The EU will be taking steps to reduce CO2 emissions of heavy-duty vehicles. The Councils press release1 explain that the new measures will ensure that by 2025, new trucks will emit on average 15% less CO2 and by 2030, they will be required to emit on average 30% less CO2 compared to 2019 emission levels.
For the European truck industry, the new regulations create financial penalties for manufacturers which don’t comply the targets. With this new legislation the EU will help the member states to reach their emission targets. The Commissioner for Climate Action and Energy Miguel Arias Cañete said:
“The new targets and incentives will help tackle emissions, as well as bring fuel savings to transport operators and cleaner air for all Europeans. For the EU industry, this is an opportunity to embrace innovation towards zero-emission mobility and further strengthen its global leadership in clean vehicles.”
Highly ambitious CO2 reduction targets
The problem with these targets is that their implementation does not depend solely on the commercial vehicle industry. If the EU wishes for more innovation towards zero-emission mobility, the member states must step up their efforts to build the infrastructure needed for charging and refuelling the alternatively-powered trucks.
The concern by the industry about the regulations stems from the massive lack of such infrastructure in Europe today. The European Automobile Manufacturers Association (ACEA) has published data2 shows that currently there is no public charging or refuelling infrastructure suitable for electric or hydrogen trucks.
This also makes some difficulties for the 2 % sales quota3 for zero-emission trucks that the EU institutions have agreed to introduce by 2025 which should encourage manufactures to build more climate-friendly trucks. By the introduction of this quota policy makers here also totally ignores the demand side. On this, Erik Jonnaert, ACEA Secretary General stated:“We cannot expect transport operators to suddenly start buying electric or other alternatively-powered trucks if there is no business case for them and it is not possible to easily charge the vehicles along all major EU motorways.”
The right balance is needed
Under the pressure to deliver on the promises which are made under the Paris Agreement, the EU ignores that a low-emission transport sector must be in harmony with balanced industrial policies and employment safeguards. The balance is missing deplores also the German Association of the Automotive Industry (VDA), the punitive tariffs, are out of all proportion. This brings risks for the plants and workforce and could even threat the existence of commercial vehicle manufactures.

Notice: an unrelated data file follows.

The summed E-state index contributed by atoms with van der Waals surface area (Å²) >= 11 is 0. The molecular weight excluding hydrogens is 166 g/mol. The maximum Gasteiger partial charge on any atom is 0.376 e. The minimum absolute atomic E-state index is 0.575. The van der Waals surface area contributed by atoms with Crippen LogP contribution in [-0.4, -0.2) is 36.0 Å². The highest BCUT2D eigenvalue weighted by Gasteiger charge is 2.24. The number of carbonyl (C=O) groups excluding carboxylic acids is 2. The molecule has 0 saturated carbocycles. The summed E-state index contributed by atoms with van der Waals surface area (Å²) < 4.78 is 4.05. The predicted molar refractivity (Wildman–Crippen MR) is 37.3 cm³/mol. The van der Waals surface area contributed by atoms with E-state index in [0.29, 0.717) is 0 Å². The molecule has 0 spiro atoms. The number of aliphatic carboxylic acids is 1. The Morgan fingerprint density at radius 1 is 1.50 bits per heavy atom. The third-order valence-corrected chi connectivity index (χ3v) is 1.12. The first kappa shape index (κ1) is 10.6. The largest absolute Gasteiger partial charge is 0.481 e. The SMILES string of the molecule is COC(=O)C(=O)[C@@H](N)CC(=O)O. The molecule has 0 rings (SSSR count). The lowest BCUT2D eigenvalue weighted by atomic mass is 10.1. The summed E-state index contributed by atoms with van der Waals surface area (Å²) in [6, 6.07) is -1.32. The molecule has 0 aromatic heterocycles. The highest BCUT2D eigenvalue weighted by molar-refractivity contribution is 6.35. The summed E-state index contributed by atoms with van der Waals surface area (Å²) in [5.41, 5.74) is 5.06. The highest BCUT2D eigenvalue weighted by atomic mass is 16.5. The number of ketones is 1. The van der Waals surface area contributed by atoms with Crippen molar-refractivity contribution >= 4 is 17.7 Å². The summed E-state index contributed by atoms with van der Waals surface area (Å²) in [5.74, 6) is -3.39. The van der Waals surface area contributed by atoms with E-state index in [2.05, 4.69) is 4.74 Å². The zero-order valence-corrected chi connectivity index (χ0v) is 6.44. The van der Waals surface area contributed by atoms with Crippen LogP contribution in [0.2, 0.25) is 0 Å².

Such realities do not matter for NGO’s like Transport & Environment (T&E), they say6 that European trackmaker’s have done very little to create a market for electric and hydrogen trucks. And for the T&E, this is just a start and they want the standards to be made a lot more ambitious when they are reviewed in 2022.
From the official number7 by the European Environment Agency, the Council says that CO2 emissions from heavy-duty vehicles including lorries, buses and coaches, represent around 6% of total CO2 emissions in the EU and 27% of total road transport CO2 emissions. These motivated the Council to adopted regulations for CO2 emissions.
But still a fact is that that commercial vehicles have been contributing to reduced CO2 emissions in Europe for a long time before such rules existed. For customers efficiency has always been a key argument for purchasing these vehicles which there are solely used for economic business purposes.
Agreements which harm an important European industry?
Trucks move 14 billion tonnes of goods per year and they deliver some 72% of all land-based freight in Europe. The performance of road freight transport, measured in billion tonne-kilometres, was up by as much as 20% between 2000 and 2016. The truck manufacturing industry is part of a 13.3 million people industry sector, in whom 6.1% of the EU employed population are working directly and indirectly.
The EU must look out, that with such agreements, often with an environmental background, it don’t create threats for the European automobile industry. This kind of regulations can be responsive in the future that European manufactures are becoming lacks of competitivity on the global market.
Promoting meaningful investment in infrastructure and less unrealistic environmental demands would be better for more innovation. The result would be clean, climate-friendly vehicles
The provisional agreement needs to be confirmed through a vote by the European Parliament, the formal adoption by the Council can take place by the end of May.